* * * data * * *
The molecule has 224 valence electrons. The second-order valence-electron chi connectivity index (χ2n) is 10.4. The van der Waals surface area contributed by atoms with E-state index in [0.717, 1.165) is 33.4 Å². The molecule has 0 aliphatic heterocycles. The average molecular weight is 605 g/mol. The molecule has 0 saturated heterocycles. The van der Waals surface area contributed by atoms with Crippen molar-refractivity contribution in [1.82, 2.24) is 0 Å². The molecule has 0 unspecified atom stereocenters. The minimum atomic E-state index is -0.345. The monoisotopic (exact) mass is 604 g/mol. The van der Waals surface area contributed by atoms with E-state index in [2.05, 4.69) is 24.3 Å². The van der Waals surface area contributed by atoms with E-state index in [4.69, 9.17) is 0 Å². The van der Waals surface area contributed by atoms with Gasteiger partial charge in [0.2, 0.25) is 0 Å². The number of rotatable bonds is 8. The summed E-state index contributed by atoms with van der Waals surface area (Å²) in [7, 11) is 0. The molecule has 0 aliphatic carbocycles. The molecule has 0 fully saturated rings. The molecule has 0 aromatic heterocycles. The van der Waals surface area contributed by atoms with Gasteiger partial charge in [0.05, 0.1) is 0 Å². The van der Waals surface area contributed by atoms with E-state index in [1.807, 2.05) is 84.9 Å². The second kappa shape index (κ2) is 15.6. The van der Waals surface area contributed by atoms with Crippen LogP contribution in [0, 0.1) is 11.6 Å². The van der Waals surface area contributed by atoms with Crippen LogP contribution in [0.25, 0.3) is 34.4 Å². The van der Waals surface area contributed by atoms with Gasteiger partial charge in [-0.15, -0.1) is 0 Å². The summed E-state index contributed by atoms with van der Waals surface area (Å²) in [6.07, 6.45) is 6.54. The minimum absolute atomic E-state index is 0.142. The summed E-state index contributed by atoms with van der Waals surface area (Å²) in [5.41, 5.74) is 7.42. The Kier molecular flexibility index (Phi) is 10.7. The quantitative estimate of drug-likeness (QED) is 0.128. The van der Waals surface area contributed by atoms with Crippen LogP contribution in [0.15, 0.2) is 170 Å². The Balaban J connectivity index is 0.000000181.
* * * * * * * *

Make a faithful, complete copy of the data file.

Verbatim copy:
The molecule has 224 valence electrons. The second-order valence-electron chi connectivity index (χ2n) is 10.4. The van der Waals surface area contributed by atoms with E-state index in [0.717, 1.165) is 33.4 Å². The molecule has 0 aliphatic heterocycles. The average molecular weight is 605 g/mol. The molecule has 0 saturated heterocycles. The van der Waals surface area contributed by atoms with Crippen molar-refractivity contribution in [1.82, 2.24) is 0 Å². The molecule has 0 unspecified atom stereocenters. The minimum atomic E-state index is -0.345. The monoisotopic (exact) mass is 604 g/mol. The van der Waals surface area contributed by atoms with E-state index in [2.05, 4.69) is 24.3 Å². The van der Waals surface area contributed by atoms with E-state index in [4.69, 9.17) is 0 Å². The van der Waals surface area contributed by atoms with Gasteiger partial charge in [0.2, 0.25) is 0 Å². The number of rotatable bonds is 8. The summed E-state index contributed by atoms with van der Waals surface area (Å²) in [7, 11) is 0. The molecule has 0 aliphatic carbocycles. The molecule has 0 fully saturated rings. The molecule has 0 aromatic heterocycles. The van der Waals surface area contributed by atoms with Gasteiger partial charge in [0.05, 0.1) is 0 Å². The van der Waals surface area contributed by atoms with E-state index in [1.807, 2.05) is 84.9 Å². The second kappa shape index (κ2) is 15.6. The van der Waals surface area contributed by atoms with Crippen LogP contribution in [0, 0.1) is 11.6 Å². The van der Waals surface area contributed by atoms with Crippen LogP contribution in [0.25, 0.3) is 34.4 Å². The van der Waals surface area contributed by atoms with Gasteiger partial charge in [-0.15, -0.1) is 0 Å². The summed E-state index contributed by atoms with van der Waals surface area (Å²) in [6.07, 6.45) is 6.54. The minimum absolute atomic E-state index is 0.142. The summed E-state index contributed by atoms with van der Waals surface area (Å²) in [5.41, 5.74) is 7.42. The Kier molecular flexibility index (Phi) is 10.7. The quantitative estimate of drug-likeness (QED) is 0.128. The van der Waals surface area contributed by atoms with Crippen LogP contribution in [0.15, 0.2) is 170 Å². The Balaban J connectivity index is 0.000000181.